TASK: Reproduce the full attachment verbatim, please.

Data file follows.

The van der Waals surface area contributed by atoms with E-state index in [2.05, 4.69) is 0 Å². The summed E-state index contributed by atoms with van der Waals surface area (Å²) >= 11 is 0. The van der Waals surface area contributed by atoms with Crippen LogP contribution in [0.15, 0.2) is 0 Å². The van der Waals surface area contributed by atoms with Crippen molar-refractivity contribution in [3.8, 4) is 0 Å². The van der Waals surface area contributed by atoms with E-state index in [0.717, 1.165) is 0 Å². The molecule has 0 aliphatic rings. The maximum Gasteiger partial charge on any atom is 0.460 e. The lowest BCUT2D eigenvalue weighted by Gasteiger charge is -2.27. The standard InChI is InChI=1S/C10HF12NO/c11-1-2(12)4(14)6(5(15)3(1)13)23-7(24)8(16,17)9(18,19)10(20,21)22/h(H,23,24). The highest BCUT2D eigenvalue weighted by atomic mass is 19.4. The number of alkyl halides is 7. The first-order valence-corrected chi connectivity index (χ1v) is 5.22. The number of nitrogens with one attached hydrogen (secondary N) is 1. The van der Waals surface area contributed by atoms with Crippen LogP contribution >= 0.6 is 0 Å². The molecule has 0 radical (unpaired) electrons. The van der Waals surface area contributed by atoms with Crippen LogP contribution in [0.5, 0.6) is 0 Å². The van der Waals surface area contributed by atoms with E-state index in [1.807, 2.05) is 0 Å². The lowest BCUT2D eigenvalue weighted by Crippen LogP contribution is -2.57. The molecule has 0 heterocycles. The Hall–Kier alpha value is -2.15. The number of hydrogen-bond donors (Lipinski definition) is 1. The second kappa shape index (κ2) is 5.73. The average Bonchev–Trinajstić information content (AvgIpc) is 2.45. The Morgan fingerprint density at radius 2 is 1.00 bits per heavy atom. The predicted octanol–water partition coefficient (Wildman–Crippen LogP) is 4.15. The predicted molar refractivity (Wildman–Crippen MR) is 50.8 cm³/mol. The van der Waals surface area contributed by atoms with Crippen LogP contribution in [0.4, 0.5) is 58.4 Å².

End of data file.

The van der Waals surface area contributed by atoms with E-state index in [2.05, 4.69) is 0 Å². The summed E-state index contributed by atoms with van der Waals surface area (Å²) >= 11 is 0. The van der Waals surface area contributed by atoms with Crippen LogP contribution in [0.15, 0.2) is 0 Å². The van der Waals surface area contributed by atoms with Crippen molar-refractivity contribution in [3.8, 4) is 0 Å². The van der Waals surface area contributed by atoms with E-state index in [0.717, 1.165) is 0 Å². The molecule has 0 aliphatic rings. The maximum Gasteiger partial charge on any atom is 0.460 e. The lowest BCUT2D eigenvalue weighted by Gasteiger charge is -2.27. The standard InChI is InChI=1S/C10HF12NO/c11-1-2(12)4(14)6(5(15)3(1)13)23-7(24)8(16,17)9(18,19)10(20,21)22/h(H,23,24). The highest BCUT2D eigenvalue weighted by atomic mass is 19.4. The number of alkyl halides is 7. The first-order valence-corrected chi connectivity index (χ1v) is 5.22. The number of nitrogens with one attached hydrogen (secondary N) is 1. The van der Waals surface area contributed by atoms with Crippen LogP contribution >= 0.6 is 0 Å². The molecule has 0 radical (unpaired) electrons. The van der Waals surface area contributed by atoms with Crippen LogP contribution in [0.5, 0.6) is 0 Å². The van der Waals surface area contributed by atoms with E-state index in [1.807, 2.05) is 0 Å². The lowest BCUT2D eigenvalue weighted by Crippen LogP contribution is -2.57. The molecule has 0 heterocycles. The Hall–Kier alpha value is -2.15. The number of hydrogen-bond donors (Lipinski definition) is 1. The second kappa shape index (κ2) is 5.73. The average Bonchev–Trinajstić information content (AvgIpc) is 2.45. The Morgan fingerprint density at radius 2 is 1.00 bits per heavy atom. The predicted octanol–water partition coefficient (Wildman–Crippen LogP) is 4.15. The predicted molar refractivity (Wildman–Crippen MR) is 50.8 cm³/mol. The van der Waals surface area contributed by atoms with Crippen LogP contribution in [0.4, 0.5) is 58.4 Å².